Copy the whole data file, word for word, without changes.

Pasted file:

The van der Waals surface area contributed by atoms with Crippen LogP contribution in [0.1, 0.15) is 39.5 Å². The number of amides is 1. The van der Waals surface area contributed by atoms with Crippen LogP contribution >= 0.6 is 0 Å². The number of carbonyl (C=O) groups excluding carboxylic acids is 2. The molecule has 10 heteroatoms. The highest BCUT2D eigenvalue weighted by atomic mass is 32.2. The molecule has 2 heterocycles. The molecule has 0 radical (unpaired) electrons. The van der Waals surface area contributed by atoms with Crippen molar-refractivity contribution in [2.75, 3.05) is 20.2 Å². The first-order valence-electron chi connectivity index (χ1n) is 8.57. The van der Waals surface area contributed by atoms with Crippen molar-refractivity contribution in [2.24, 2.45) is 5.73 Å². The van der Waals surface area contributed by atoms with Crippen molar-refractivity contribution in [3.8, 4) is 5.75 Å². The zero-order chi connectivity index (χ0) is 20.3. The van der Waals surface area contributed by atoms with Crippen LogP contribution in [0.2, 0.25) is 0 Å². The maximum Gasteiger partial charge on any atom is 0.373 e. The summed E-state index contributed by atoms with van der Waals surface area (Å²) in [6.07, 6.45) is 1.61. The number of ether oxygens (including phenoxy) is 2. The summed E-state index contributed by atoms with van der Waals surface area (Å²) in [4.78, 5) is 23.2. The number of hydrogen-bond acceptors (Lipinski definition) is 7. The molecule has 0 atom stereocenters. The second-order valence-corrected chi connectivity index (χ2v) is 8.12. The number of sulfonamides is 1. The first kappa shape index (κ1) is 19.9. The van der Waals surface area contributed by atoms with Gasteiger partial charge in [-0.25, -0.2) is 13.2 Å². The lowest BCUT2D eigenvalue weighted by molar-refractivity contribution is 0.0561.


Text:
The van der Waals surface area contributed by atoms with Crippen LogP contribution in [0.1, 0.15) is 39.5 Å². The number of amides is 1. The van der Waals surface area contributed by atoms with Crippen LogP contribution >= 0.6 is 0 Å². The number of carbonyl (C=O) groups excluding carboxylic acids is 2. The molecule has 10 heteroatoms. The highest BCUT2D eigenvalue weighted by atomic mass is 32.2. The molecule has 2 heterocycles. The molecule has 0 radical (unpaired) electrons. The van der Waals surface area contributed by atoms with Crippen molar-refractivity contribution in [2.75, 3.05) is 20.2 Å². The first-order valence-electron chi connectivity index (χ1n) is 8.57. The van der Waals surface area contributed by atoms with Crippen molar-refractivity contribution in [2.24, 2.45) is 5.73 Å². The van der Waals surface area contributed by atoms with Crippen molar-refractivity contribution in [3.8, 4) is 5.75 Å². The zero-order chi connectivity index (χ0) is 20.3. The van der Waals surface area contributed by atoms with Crippen LogP contribution in [0.2, 0.25) is 0 Å². The maximum Gasteiger partial charge on any atom is 0.373 e. The summed E-state index contributed by atoms with van der Waals surface area (Å²) in [6.07, 6.45) is 1.61. The number of ether oxygens (including phenoxy) is 2. The summed E-state index contributed by atoms with van der Waals surface area (Å²) in [4.78, 5) is 23.2. The number of hydrogen-bond acceptors (Lipinski definition) is 7. The molecule has 0 atom stereocenters. The second-order valence-corrected chi connectivity index (χ2v) is 8.12. The number of sulfonamides is 1. The first kappa shape index (κ1) is 19.9. The van der Waals surface area contributed by atoms with Gasteiger partial charge in [-0.25, -0.2) is 13.2 Å². The lowest BCUT2D eigenvalue weighted by molar-refractivity contribution is 0.0561.